PDA

View Full Version : Way OT..water conditioner/softener question



mochinist
11-06-2007, 06:42 PM
I had a plumber out today to give me a quote on installing a water softener loop so I could install a softener, my water is terribly hard here. Anyways why he was here he mentioned another option, it is a water conditioner that goes by the brand name "Hydrochanger". I have never heard of it and I didn't find a whole lot of info with google, this site did pop up http://www.chem1.com/CQ/catscams.html and the guy seems like he knows what he is talking about, but I have to be honest, I totally failed chemistry and wouldn't know either way.

This is the hydrochanger website, the things arent cheap, but the cost will end up being about the same as buying a water softener and having them install a loop. http://www.hydrochanger.com/homepagemain.htm




Instead of retyping the FAQ I will just copy paste from their website.
Questions and Answers
For Both The
Hydrochanger and HydroExpress
Water Treatment System


What is a Hydrochanger?
The Hydrochanger is an inline water conditioner. It is not a water softener. It improves the physical condition of the water for all your property. What is a HydroExpress system?
The HydroExpress system is a small filtration tank that improves the condition, taste and odor of the water in the whole house.The Hydrochanger is the main component of the HydroExpress system. How does the Hydrochanger work?
It works by the basic principles of fluid and electro mechanics in our unique design. The formulation of our Hydrochanger system mechanically eliminates the cohesion of scale causing mineral particles in the water. After water passes over the media in the Hydrochanger, the minerals are free of the electrical charge that promotes adhesion to surfaces and the resulting scale build up and corrosion. The result is improved water quality and longer service life for appliances and water handling equipment. What will the HydroExpress system do for me?
The filtration tank will remove chlorine compounds, water odors and other distasteful compounds found in water. This improves your drinking, laundry and bathing water dramatically. The Hydrochanger water conditioner will remove and prevent scale, reduce hard water spotting, reduce soap and detergent usage. Additionally:
. It will clean and rinse your laundry clothes better.
. It will provide better water for your turf and vegetation by breaking down hardpan soil and increase percolation in to the soil. Harmful salts in the soil will be leached out.
. You can reduce your water usage by 20 - 50% on you turf and vegetation once the soil is conditioned. What kind of maintenance and service is needed?
There is no maintenance , no electricity and no service contracts.
The HydroExpress filtration tank media will have to be replaced after 3 years - approximate cost $100-$150. How long does the conditioned water stay conditioned?
It stays almost permanently conditioned and there is virtually no flow restriction, when matched to the correct line size and flow rates. How long will the HydroExpress system last?
You can expect years of service.There are no moving parts to wear out. Each system comes with a 10 year warranty and a six month buy back. (http://www.hydrochanger.com/gurantee.htm)The Hydrochanger water conditioner is a non-sacrificial and non-corrosive unit. Where do I install the system?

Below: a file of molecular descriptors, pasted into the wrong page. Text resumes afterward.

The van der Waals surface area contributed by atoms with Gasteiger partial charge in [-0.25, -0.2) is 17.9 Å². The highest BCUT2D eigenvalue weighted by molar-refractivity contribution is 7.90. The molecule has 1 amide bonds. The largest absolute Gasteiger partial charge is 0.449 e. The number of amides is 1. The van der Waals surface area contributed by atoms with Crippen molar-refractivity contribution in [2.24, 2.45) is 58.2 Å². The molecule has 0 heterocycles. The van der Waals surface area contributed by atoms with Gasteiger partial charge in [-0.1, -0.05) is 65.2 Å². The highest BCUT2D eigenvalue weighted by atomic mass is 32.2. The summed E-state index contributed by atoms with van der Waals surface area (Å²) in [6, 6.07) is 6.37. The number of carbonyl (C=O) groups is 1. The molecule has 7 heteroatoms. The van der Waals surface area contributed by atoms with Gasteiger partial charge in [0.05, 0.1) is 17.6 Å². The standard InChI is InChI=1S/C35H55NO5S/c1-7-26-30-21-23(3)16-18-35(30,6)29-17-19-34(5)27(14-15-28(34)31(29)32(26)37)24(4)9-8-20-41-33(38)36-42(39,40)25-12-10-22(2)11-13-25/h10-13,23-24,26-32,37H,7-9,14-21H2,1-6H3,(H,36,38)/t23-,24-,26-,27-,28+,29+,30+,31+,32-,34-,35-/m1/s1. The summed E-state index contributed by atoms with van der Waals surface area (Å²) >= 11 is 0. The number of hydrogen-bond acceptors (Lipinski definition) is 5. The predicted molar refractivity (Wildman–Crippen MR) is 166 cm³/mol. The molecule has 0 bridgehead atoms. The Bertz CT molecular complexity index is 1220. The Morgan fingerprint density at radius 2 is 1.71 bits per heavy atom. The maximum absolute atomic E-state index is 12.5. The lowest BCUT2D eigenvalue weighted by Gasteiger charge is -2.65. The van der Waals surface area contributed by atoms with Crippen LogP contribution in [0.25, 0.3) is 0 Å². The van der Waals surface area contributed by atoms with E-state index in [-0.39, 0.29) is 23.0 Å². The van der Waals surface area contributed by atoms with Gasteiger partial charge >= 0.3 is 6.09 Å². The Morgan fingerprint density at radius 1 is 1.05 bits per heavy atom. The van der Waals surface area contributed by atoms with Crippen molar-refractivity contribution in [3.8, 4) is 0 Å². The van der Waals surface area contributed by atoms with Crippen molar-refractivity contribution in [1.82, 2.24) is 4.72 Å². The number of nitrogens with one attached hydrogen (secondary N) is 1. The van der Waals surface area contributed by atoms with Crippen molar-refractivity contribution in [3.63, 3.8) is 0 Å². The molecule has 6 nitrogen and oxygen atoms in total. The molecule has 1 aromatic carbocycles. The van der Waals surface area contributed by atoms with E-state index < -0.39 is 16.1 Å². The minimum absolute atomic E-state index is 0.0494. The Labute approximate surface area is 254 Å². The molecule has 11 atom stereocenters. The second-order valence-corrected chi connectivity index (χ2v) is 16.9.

For all of your property, the Hydrochanger water conditioner can go inline with a by-pass right after the water meter. It can also be installed before the hot water heater. The HydroExpress filtration tank is installed before the hot water heater. The HydroExpress system is the natural solution for your hard water problems

tattoomike68
11-06-2007, 07:01 PM
Get a RO water system just for food, more if you are rich. I feel bad for you folks who drink toilet water. :(

snowman
11-06-2007, 07:15 PM
Get a RO water system just for food, more if you are rich. I feel bad for you folks who drink toilet water. :(

Dont knock it til ya try it.

We are just recycling nutrients!

mochinist
11-06-2007, 07:17 PM
Get a RO water system just for food, more if you are rich. I feel bad for you folks who drink toilet water. :(I have an RO sytem under my kitchen sink, doesn't help with the shower though

tattoomike68
11-06-2007, 07:59 PM
I have an RO sytem under my kitchen sink, doesn't help with the shower though


Ewwww I lived in a place like that once, the city engineers needed kicked in the balls over pumping that poop down the water lines.

I will move before I live in a toilet

Jim Caudill
11-06-2007, 08:43 PM
I didn't take a great deal of time to study this, but what I picked up is that this is a treatment that is supposed to prevent the build up of "scale" or lime (Calcium Chloride) deposits on the plumbing. Whether this works or not, is immaterial in my opinion. The desired result is to have water with reduced Calcium. This device does not do that.

Effective RO treatment requires removal of the calcium as well as Sodium ions. I have a car wash with an elaborate water treatment system. First, ALL water that comes in thru my 2" main goes through the water softener. I use about 100lbs of salt for every regeneration (my brine tank holds about 600 lbs of salt). I can soften about 18,000 gallons between regenerations. Next, the water goes through a carbon filter to remove the Sodium ions introduced by the softening process. The water then passes thru a .5micron filter before being pumped through the Reverse Osmosis membranes and then is stored in a large plastic tank.